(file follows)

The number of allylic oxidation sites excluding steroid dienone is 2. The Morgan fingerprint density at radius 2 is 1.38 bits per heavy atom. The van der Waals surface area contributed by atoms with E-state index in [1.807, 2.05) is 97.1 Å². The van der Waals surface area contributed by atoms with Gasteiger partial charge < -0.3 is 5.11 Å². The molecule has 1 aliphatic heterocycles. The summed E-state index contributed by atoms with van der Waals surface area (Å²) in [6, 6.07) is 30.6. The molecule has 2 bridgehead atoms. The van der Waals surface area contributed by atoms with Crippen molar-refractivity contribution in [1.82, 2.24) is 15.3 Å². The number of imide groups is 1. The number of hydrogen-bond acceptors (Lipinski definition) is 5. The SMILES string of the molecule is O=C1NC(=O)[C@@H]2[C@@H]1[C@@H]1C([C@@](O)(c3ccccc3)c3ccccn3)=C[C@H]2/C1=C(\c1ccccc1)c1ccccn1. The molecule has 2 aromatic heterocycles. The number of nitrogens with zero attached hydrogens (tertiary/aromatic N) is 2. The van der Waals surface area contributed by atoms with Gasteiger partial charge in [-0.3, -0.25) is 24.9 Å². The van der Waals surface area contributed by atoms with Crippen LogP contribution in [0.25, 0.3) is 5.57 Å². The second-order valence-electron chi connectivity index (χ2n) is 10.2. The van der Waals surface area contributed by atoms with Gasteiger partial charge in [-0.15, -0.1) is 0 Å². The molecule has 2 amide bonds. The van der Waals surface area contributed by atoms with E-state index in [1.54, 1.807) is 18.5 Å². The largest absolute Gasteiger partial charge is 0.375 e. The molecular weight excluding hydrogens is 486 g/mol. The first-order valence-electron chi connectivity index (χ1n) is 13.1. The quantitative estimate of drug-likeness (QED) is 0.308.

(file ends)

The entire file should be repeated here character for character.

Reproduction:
The number of allylic oxidation sites excluding steroid dienone is 2. The Morgan fingerprint density at radius 2 is 1.38 bits per heavy atom. The van der Waals surface area contributed by atoms with E-state index in [1.807, 2.05) is 97.1 Å². The van der Waals surface area contributed by atoms with Gasteiger partial charge < -0.3 is 5.11 Å². The molecule has 1 aliphatic heterocycles. The summed E-state index contributed by atoms with van der Waals surface area (Å²) in [6, 6.07) is 30.6. The molecule has 2 bridgehead atoms. The van der Waals surface area contributed by atoms with Crippen molar-refractivity contribution in [1.82, 2.24) is 15.3 Å². The number of imide groups is 1. The number of hydrogen-bond acceptors (Lipinski definition) is 5. The SMILES string of the molecule is O=C1NC(=O)[C@@H]2[C@@H]1[C@@H]1C([C@@](O)(c3ccccc3)c3ccccn3)=C[C@H]2/C1=C(\c1ccccc1)c1ccccn1. The molecule has 2 aromatic heterocycles. The number of nitrogens with zero attached hydrogens (tertiary/aromatic N) is 2. The van der Waals surface area contributed by atoms with Gasteiger partial charge in [-0.3, -0.25) is 24.9 Å². The van der Waals surface area contributed by atoms with Crippen LogP contribution in [0.25, 0.3) is 5.57 Å². The second-order valence-electron chi connectivity index (χ2n) is 10.2. The van der Waals surface area contributed by atoms with Gasteiger partial charge in [-0.15, -0.1) is 0 Å². The molecule has 2 amide bonds. The van der Waals surface area contributed by atoms with E-state index in [1.54, 1.807) is 18.5 Å². The largest absolute Gasteiger partial charge is 0.375 e. The molecular weight excluding hydrogens is 486 g/mol. The first-order valence-electron chi connectivity index (χ1n) is 13.1. The quantitative estimate of drug-likeness (QED) is 0.308.